No Bank is An Island: Preparing for FRTB
Murex takes the top spot in this year’s rankings, as banks’ technology needs inspire more collaborative approaches.
Over the past few years, banks have been coming to terms with the fact that much of their capital markets and other technology is no longer fit for purpose. Individual systems do not have the functionality or performance to meet current regulatory or business requirements, while the infrastructure as a whole is inconsistent, inefficient, inflexible and far too costly.
Many banks already have infrastructure upgrades underway, but at the same time are having to meet a barrage of regulatory deadlines. Some of these deadlines make new demands of the banks’ systems, while others go far beyond that, with implications for computing power, data and governance. In the latter camp, vendors give the example of new rules on market risk capital – the Fundamental review of the trading book (FRTB) – and revamped loan-loss accounting standards.
“Implementing FRTB is not something a bank can do by just buying a component and sticking it on top of its existing setup. You have to redesign your capital markets infrastructure,” says Maroun Edde, chief executive officer of Murex, who is based in Paris.
Murex once again topped the Risk technology vendor rankings, dominating the trading systems categories and scoring consistently well across many others. Banks are responding to these parallel demands – the immediate need for regulatory compliance and their own longer-term strategic goals – by asking more of vendors. New projects need to resolve multiple needs, rather than being pursued in isolation.
“Our new projects are more than twice as big as they were a few years ago,” says Edde.
The scale of the work is hinted at in the survey that accompanied this year’s Risk technology rankings. Sixty per cent of the 608 financialinstitutions that responded to the question said they planned to increase their technology spending in 2017, with almost 23% of those respondents anticipating a spending increase of a fifth or more. Obsolete systems, support for growth plans and regulatory compliance are the main drivers of their increased spending.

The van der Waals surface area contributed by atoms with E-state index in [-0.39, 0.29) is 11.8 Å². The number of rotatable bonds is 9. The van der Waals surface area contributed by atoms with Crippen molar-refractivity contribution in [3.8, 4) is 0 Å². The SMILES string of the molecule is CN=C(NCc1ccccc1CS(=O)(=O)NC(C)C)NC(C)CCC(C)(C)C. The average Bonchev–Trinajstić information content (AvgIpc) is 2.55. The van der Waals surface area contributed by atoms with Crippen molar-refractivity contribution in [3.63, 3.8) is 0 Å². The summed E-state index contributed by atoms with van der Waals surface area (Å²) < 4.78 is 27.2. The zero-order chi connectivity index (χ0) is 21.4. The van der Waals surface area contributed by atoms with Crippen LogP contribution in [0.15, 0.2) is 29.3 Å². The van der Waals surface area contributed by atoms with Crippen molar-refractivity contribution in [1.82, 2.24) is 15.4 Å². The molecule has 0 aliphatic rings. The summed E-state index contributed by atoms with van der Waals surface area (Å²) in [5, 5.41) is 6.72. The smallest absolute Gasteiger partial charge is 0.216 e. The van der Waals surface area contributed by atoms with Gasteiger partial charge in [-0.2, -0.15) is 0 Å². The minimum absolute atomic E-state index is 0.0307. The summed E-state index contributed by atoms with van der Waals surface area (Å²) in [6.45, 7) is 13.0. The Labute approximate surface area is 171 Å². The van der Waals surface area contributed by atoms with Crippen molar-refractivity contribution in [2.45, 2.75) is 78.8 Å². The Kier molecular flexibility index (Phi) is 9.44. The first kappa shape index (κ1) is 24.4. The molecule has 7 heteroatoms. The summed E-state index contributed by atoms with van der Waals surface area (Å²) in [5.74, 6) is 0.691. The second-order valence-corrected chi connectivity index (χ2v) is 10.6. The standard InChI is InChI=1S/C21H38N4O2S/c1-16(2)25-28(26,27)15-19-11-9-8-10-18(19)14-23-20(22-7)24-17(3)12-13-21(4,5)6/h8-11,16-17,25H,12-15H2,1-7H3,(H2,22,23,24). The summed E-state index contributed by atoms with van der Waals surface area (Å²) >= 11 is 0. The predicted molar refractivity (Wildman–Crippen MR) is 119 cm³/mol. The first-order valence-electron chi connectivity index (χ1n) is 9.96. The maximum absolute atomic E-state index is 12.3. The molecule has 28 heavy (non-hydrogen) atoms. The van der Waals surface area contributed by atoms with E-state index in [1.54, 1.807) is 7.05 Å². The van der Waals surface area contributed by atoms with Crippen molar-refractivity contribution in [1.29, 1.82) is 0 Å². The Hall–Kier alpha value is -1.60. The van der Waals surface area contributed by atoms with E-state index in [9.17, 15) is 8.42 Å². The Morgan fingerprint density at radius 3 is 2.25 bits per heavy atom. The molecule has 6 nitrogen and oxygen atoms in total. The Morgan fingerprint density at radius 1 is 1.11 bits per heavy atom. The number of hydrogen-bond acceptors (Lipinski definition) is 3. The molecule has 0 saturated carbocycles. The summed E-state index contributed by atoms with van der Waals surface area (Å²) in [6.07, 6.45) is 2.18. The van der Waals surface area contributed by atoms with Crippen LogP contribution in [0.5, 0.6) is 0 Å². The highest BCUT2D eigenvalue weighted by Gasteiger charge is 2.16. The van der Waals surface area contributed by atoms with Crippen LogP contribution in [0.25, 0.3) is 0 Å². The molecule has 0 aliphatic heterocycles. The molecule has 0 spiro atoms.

Like FRTB, loan-loss accounting – in the form of International Financial Reporting Standard (IFRS) 9 – has implications that stretch beyond the immediate requirements, but where there is even greater urgency because of the looming January 2018 implementation deadline. The new rules change the way credit losses, or impairments, on certain financial assets, such as loans and debt securities, are recognised. The calculation of impairments is currently based on incurred losses, but the new standard introduces an expected loss model with varying time horizons – in some cases calling for the loss forecast to span the entire life of the loan.
A fundamental part of meeting the requirements of IFRS 9, as with FRTB and other new regulations, is the gathering, cleaning and managing of the relevant data. The centrality of comprehensive, high-quality data to the risk management process has been recognised by the Basel Committee on Banking Supervision and addressed in its rule 239, Principles for effective risk data aggregation and risk reporting.
The biggest banks were supposed to be in conformance with the principles from the start of 2016, but many still have work to do – medium-sized banks are also wrestling with its layers of change.